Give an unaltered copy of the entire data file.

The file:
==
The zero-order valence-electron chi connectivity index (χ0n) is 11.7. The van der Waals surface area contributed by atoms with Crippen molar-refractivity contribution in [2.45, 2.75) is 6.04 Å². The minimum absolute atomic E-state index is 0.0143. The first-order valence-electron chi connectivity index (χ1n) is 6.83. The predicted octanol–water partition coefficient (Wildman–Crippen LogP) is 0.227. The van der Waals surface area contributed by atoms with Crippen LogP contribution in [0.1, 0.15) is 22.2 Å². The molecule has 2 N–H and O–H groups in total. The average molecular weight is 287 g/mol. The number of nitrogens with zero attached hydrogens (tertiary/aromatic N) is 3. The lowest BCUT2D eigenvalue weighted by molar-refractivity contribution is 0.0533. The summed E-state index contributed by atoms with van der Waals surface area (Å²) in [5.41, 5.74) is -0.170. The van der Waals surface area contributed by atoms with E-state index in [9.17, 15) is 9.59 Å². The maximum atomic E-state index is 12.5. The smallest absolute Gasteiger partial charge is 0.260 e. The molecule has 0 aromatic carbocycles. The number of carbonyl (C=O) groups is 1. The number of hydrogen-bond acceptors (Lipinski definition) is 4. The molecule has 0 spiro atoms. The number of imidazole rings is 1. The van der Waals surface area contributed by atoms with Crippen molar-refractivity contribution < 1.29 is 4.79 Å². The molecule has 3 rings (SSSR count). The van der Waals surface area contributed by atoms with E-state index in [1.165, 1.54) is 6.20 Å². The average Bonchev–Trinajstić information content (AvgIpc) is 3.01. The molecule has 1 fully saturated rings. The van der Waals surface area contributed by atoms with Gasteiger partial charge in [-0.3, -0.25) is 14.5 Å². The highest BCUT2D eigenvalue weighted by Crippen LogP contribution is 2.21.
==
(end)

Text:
The zero-order valence-electron chi connectivity index (χ0n) is 11.7. The van der Waals surface area contributed by atoms with Crippen molar-refractivity contribution in [2.45, 2.75) is 6.04 Å². The minimum absolute atomic E-state index is 0.0143. The first-order valence-electron chi connectivity index (χ1n) is 6.83. The predicted octanol–water partition coefficient (Wildman–Crippen LogP) is 0.227. The van der Waals surface area contributed by atoms with Crippen LogP contribution in [0.1, 0.15) is 22.2 Å². The molecule has 2 N–H and O–H groups in total. The average molecular weight is 287 g/mol. The number of nitrogens with zero attached hydrogens (tertiary/aromatic N) is 3. The lowest BCUT2D eigenvalue weighted by molar-refractivity contribution is 0.0533. The summed E-state index contributed by atoms with van der Waals surface area (Å²) in [5.41, 5.74) is -0.170. The van der Waals surface area contributed by atoms with E-state index in [9.17, 15) is 9.59 Å². The maximum atomic E-state index is 12.5. The smallest absolute Gasteiger partial charge is 0.260 e. The molecule has 0 aromatic carbocycles. The number of carbonyl (C=O) groups is 1. The number of hydrogen-bond acceptors (Lipinski definition) is 4. The molecule has 0 spiro atoms. The number of imidazole rings is 1. The van der Waals surface area contributed by atoms with Crippen molar-refractivity contribution < 1.29 is 4.79 Å². The molecule has 3 rings (SSSR count). The van der Waals surface area contributed by atoms with E-state index in [1.165, 1.54) is 6.20 Å². The average Bonchev–Trinajstić information content (AvgIpc) is 3.01. The molecule has 1 fully saturated rings. The van der Waals surface area contributed by atoms with Gasteiger partial charge in [-0.3, -0.25) is 14.5 Å². The highest BCUT2D eigenvalue weighted by Crippen LogP contribution is 2.21.